Chapman has been producing skateboards for over two decades. This makes them the longest-standing northeastern skateboard company, in addition to one of the few remaining places where you can produce a deck that comes with a “Made in the U.S.A.” emblem. Their Deer Park, NY headquarters doubles as something of an east coast skateboard museum. Everything from the first Zoo decks, Supreme artist series boards that resell for thousands of dollars, to one-offs that were never mass-produced line their walls. If someone started a skate company on the east coast these past twenty years, they probably dealt with Chapman.
We asked Gregg Chapman, one of the company’s founders, to take us on a tour through the building, and share the stories behind a select few of his favorite boards.
Andy Kessler and I painted the background for this board, and screenprinted it together here on Long Island. It’s a slave ship printed on an upside down American flag, so it gets a rise out of a lot of people who see it. It was for a set of ten boards that made up a larger piece for an art show, which was maybe two years before Andy passed.
Everyone would get mad at me over the years because I wouldn’t throw this old print table away. I’d always say, “This is the table that built our business.” All of my friends sweated over this table silkscreening boards by hand. Direct screenprinting decks was our entry to manufacturing skateboards. A lot of guys could make skateboards, but not a lot of guys wanted to deal with the challenges of screening a 3D object. Every board we made touched this table and all the ink colors tell that story, so its only fitting that it’s the first thing you see when you walk into our showroom. Andy’s board is a great example of the unique work that was done here.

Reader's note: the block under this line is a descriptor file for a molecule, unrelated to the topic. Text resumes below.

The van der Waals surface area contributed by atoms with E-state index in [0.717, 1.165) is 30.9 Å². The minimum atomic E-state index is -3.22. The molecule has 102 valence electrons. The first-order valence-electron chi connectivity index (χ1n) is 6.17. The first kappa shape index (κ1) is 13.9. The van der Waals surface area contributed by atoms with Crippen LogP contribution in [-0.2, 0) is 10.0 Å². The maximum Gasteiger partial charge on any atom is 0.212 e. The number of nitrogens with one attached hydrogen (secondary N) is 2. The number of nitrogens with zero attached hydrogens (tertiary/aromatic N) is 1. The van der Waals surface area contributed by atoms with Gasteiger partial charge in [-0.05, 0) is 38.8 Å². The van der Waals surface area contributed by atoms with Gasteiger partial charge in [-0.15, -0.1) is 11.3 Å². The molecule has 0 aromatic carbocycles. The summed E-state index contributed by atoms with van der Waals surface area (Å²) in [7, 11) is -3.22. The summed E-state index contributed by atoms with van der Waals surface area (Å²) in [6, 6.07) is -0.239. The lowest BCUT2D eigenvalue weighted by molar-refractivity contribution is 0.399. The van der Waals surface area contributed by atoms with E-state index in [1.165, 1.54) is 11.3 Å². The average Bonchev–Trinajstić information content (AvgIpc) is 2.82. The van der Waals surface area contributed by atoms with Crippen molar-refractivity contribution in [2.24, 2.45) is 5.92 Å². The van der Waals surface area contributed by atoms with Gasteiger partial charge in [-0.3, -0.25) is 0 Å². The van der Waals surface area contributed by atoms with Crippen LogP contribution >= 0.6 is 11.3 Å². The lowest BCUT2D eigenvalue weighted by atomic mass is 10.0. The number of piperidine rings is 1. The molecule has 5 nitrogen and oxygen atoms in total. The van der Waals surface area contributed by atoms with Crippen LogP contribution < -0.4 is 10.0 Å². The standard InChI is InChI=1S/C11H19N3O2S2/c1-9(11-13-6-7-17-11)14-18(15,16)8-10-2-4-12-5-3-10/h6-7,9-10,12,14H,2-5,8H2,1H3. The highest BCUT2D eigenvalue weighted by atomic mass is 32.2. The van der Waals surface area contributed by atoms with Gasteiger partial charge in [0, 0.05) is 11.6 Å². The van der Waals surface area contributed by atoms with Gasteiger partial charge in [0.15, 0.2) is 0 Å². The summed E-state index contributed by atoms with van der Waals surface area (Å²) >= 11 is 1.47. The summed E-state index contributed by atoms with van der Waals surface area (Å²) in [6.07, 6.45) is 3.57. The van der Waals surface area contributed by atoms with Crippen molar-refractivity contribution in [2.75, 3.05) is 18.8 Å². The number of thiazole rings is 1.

These were from around when we first really started pushing Chapman with a pro team, running ads in magazine and filming hard for videos. After Billy Rohan got on in 1997, the rule of thumb became, “If you’re not better than Billy, you can’t get on.”
We were down in Tampa for the AM contest in 2000. Billy had his new Honda CRV with big rims, blasting Wu-Tang and the back filled with beers. We were young and it was a pretty wild time. Danny [Gonzales] won best trick in street and Mathias [Ringstrom] won first place in vert. We had first place in two events, so people were starting to take notice. These were the boards they skated in the contest and I’m glad I held onto them to help remember that special moment.
It’s a shame that we couldn’t keep the team together longer. Danny got the cover of Slap and the Reason part had just come out. He was getting a lot of offers, and the money was understandably too hard to pass up.
The amazing thing about Danny’s Reason part was that he only filmed for six days. He was injured when he first got on and slowly made his way back. I remember him filming with Transworld for three days, then going to Japan for a tour, and then filming for three when he got back before he got injured again.
Other than Chris Senn, I’ve never witnessed anyone that skated so naturally in my life. There were over 100 kids skating this street course and Danny started messing around. Within a matter of 15 minutes, everyone stopped to watch him. It went from total chaos to one person flowing alone. The people that were running the event started to screw down long sticks on the transitions to shut it down, but Danny just kept skating. He would just ollie over the stick, do the trick and then ollie it again on the way down.
Andy’s Zappa Board
If I could only hold onto one board, it would be Andy’s. You can see how many people Andy touched when he passed and we all still miss him so much. Everyday when I come to work, I sit with him and his board. This one is special because we made it together, skated it together, he painted it and even cared enough about it to fix the chip on the nose with a surfboard resin repair kit.
Years ago, Christian Strength put together the “Beautiful Losers” exhibit and I lent him a bunch of decks. I couldn’t make it to the opening, and I remember Danny Supa calling me saying how everyone was tripping on the two Futura Gangemmi decks I had lent the show. I never got those two back. Those two had a bunch of different colors swirled in the screen and came out super good. I’m still bummed that those two are MIA, but if something happened to Andy’s board I don’t think I would be able to get over it. I already lost him.